After Friday's attacks in Paris, people shared their thoughts, frustrations and feelings on social media.
The overall sentiment was sadness, and though there were those who posted messages of hate, the message capturing the most attention was "Peace for Paris."
Jullien told Wired that it was very natural for him to connect the two symbols.
"It was my way of communicating with the people I know and showing that I was thinking about everyone affected in Paris," he said. "The fact that people shared it and used it, well, in a way that's all for the better."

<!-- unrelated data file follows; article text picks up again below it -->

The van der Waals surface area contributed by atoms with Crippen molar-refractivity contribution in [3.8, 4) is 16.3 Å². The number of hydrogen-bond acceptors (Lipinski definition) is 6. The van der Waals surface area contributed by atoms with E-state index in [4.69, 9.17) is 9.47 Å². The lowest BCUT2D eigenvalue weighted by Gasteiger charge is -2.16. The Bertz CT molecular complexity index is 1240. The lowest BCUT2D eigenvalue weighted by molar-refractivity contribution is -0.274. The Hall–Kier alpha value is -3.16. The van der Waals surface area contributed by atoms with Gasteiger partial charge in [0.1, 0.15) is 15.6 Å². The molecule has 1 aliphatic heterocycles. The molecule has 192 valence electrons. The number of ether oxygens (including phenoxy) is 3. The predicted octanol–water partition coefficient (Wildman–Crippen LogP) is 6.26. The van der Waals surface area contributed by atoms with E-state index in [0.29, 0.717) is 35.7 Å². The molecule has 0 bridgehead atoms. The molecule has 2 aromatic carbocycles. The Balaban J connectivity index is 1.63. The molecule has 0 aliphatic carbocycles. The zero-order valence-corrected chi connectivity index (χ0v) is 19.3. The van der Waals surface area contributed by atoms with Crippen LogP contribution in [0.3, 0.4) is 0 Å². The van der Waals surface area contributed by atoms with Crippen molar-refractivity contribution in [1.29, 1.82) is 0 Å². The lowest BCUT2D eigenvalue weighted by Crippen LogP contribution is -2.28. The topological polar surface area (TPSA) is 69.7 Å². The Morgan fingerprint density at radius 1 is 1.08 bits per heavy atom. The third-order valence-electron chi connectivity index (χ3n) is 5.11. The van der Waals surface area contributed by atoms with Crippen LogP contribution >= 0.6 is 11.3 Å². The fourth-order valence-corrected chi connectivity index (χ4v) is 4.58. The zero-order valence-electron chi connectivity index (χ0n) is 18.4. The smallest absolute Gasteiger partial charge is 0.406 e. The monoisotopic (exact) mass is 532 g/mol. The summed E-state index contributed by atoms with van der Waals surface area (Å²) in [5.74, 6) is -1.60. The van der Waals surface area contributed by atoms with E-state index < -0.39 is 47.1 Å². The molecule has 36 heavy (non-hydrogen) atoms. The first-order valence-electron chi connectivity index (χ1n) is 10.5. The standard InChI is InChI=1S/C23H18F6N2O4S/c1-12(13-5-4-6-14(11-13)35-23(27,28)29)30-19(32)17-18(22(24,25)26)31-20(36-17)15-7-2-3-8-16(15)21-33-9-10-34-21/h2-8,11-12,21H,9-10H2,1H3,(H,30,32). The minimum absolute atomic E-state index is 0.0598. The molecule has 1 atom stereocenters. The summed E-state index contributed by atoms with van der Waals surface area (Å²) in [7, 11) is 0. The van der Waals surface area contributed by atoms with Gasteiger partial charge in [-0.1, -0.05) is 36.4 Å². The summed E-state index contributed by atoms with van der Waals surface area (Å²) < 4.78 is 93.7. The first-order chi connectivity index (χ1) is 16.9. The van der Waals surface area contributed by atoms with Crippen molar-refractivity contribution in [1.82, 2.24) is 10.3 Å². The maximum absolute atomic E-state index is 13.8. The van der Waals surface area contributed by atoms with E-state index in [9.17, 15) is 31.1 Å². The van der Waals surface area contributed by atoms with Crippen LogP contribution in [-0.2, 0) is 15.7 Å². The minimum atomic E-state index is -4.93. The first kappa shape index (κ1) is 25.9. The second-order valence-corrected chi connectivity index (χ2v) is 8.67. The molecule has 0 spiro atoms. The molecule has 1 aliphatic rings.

Overnight, users all over the world took up the "Peace for Paris" symbol to show solidarity — and of course — promote peace.
The symbol also made its way into sporting events, like the final round of the BMW Masters in Shanghai, China. In the U.S., Ohio State's quarterback wore the sign on his shoe.
About four hours east of Paris, in Nancy, France, a group of more than 200 people gathered Saturday outside the Place Stanislas to form the symbol.
Jullien is probably used to seeing his work on a large scale. He's done work for The New Yorker, The New York Times, Nike and BMW. And in January, following the Charlie Hebdo attack, his work also got a lot of international attention.
But this time, Jullien's artwork could stand for even more. Because during such an ugly event, the symbol is a positive message and will likely be remembered for years to come.
This video includes images from Getty Images.